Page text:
The buttons still do not work and I don't do a great job with the display for now but these are features for interactive work and my main goal is the serial control anyway.
Today I worked on improving the code and adding small but important (to me) features.
The first is automatic and manual commit of settings. It is now possible to tell the device not to auto-commit and then be able to change both voltage and current in a single motion by setting the voltage, then the current and then commiting both into action.
A configuration of the device options is now done automatically so it will be easier to deploy the firmware. This is an option that is required to be able to PWM control the voltage and current and it took me a while to figure out how to program the flash.
The last feature of today is saving the configuration to flash for persistency. This is a small feature by itself but important to make calibration of the device worthwhile since otherwise it would be needed to calibrate it every time it is started.
Along the way I improved the code to make it more manageable.
Next up, calibration of the device.
I can now set the voltage and current through the serial and it actually sets the output to the right value (haven't validated current limit yet).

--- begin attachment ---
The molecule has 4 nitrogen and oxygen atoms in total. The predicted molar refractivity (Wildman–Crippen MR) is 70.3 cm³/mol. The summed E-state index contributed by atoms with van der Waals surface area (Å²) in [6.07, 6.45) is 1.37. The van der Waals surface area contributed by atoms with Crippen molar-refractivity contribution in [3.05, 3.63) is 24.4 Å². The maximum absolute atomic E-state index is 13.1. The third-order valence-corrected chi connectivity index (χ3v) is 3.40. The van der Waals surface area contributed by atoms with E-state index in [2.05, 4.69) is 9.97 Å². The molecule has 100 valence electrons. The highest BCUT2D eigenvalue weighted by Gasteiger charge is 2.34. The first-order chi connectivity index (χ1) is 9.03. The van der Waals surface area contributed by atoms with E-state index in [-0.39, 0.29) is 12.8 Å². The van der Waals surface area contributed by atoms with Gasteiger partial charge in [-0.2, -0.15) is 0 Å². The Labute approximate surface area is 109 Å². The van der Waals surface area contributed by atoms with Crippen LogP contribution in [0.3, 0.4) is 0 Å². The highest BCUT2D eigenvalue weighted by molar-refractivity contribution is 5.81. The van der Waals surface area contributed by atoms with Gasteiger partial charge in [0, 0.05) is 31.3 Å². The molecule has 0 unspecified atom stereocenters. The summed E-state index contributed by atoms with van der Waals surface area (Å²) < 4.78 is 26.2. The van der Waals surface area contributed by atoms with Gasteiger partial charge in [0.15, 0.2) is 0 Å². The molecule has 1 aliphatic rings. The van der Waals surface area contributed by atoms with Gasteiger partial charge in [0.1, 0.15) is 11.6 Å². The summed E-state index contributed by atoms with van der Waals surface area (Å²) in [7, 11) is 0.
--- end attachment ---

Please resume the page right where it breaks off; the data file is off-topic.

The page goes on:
I needed to do proper calculation of the PWM values and for that there was a roadblock with integer overflows in the fixed point calculations. The initial setup for the current and voltage control was reversed.
I also had a roadblock where out of the two units I have both have some issue now with the top board, one doesn't display properly and the other can't control the output properly.
The fixed point parsing was incorrect due to an overflow, I had to set the variable to uin32_t to get it to work properly. I also needed to fix a rounding error that made the numbers off by just a little bit. Now it works very well.
Now I need to work on the PWM calculation it is way off and makes no sense right now. Once I have the PWM working I will have essentially a working power supply that is serially controlled.